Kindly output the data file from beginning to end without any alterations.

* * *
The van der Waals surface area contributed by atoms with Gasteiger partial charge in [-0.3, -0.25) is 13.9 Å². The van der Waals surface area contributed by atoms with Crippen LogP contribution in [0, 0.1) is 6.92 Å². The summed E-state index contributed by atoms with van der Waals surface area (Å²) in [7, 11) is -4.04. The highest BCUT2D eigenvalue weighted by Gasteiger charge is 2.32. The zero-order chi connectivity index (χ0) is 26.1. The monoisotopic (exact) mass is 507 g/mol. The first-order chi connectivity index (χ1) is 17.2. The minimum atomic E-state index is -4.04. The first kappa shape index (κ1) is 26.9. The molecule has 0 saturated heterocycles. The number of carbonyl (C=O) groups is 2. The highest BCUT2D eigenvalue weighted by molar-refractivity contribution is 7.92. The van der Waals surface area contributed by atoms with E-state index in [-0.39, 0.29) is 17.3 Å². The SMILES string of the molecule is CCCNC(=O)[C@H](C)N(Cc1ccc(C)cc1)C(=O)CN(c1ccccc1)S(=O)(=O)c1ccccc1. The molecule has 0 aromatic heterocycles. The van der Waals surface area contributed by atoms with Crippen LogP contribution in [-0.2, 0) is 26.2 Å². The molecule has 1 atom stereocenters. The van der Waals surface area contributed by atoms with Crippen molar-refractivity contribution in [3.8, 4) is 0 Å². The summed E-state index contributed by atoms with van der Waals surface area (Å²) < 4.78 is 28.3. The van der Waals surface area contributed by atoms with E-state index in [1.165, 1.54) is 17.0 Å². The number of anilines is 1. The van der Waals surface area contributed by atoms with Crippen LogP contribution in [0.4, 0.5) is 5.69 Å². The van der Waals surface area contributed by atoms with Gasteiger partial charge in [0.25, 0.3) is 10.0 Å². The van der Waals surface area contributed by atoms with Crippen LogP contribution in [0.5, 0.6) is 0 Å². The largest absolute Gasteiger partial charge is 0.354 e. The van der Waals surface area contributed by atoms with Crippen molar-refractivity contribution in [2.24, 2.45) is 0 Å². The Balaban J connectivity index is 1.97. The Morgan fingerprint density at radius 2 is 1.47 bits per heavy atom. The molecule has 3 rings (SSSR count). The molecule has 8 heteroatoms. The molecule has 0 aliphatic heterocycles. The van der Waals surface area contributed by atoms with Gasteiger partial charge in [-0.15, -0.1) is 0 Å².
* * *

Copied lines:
The van der Waals surface area contributed by atoms with Gasteiger partial charge in [-0.3, -0.25) is 13.9 Å². The van der Waals surface area contributed by atoms with Crippen LogP contribution in [0, 0.1) is 6.92 Å². The summed E-state index contributed by atoms with van der Waals surface area (Å²) in [7, 11) is -4.04. The highest BCUT2D eigenvalue weighted by Gasteiger charge is 2.32. The zero-order chi connectivity index (χ0) is 26.1. The monoisotopic (exact) mass is 507 g/mol. The first-order chi connectivity index (χ1) is 17.2. The minimum atomic E-state index is -4.04. The first kappa shape index (κ1) is 26.9. The molecule has 0 saturated heterocycles. The number of carbonyl (C=O) groups is 2. The highest BCUT2D eigenvalue weighted by molar-refractivity contribution is 7.92. The van der Waals surface area contributed by atoms with E-state index in [-0.39, 0.29) is 17.3 Å². The SMILES string of the molecule is CCCNC(=O)[C@H](C)N(Cc1ccc(C)cc1)C(=O)CN(c1ccccc1)S(=O)(=O)c1ccccc1. The molecule has 0 aromatic heterocycles. The van der Waals surface area contributed by atoms with Crippen LogP contribution in [-0.2, 0) is 26.2 Å². The molecule has 1 atom stereocenters. The van der Waals surface area contributed by atoms with Crippen molar-refractivity contribution in [3.8, 4) is 0 Å². The summed E-state index contributed by atoms with van der Waals surface area (Å²) < 4.78 is 28.3. The van der Waals surface area contributed by atoms with E-state index in [1.165, 1.54) is 17.0 Å². The number of anilines is 1. The van der Waals surface area contributed by atoms with Crippen LogP contribution in [0.4, 0.5) is 5.69 Å². The van der Waals surface area contributed by atoms with Gasteiger partial charge in [0.25, 0.3) is 10.0 Å². The van der Waals surface area contributed by atoms with Crippen LogP contribution in [0.5, 0.6) is 0 Å². The largest absolute Gasteiger partial charge is 0.354 e. The van der Waals surface area contributed by atoms with Crippen molar-refractivity contribution in [2.24, 2.45) is 0 Å². The Balaban J connectivity index is 1.97. The Morgan fingerprint density at radius 2 is 1.47 bits per heavy atom. The molecule has 3 rings (SSSR count). The molecule has 8 heteroatoms. The molecule has 0 aliphatic heterocycles. The van der Waals surface area contributed by atoms with Gasteiger partial charge in [-0.15, -0.1) is 0 Å².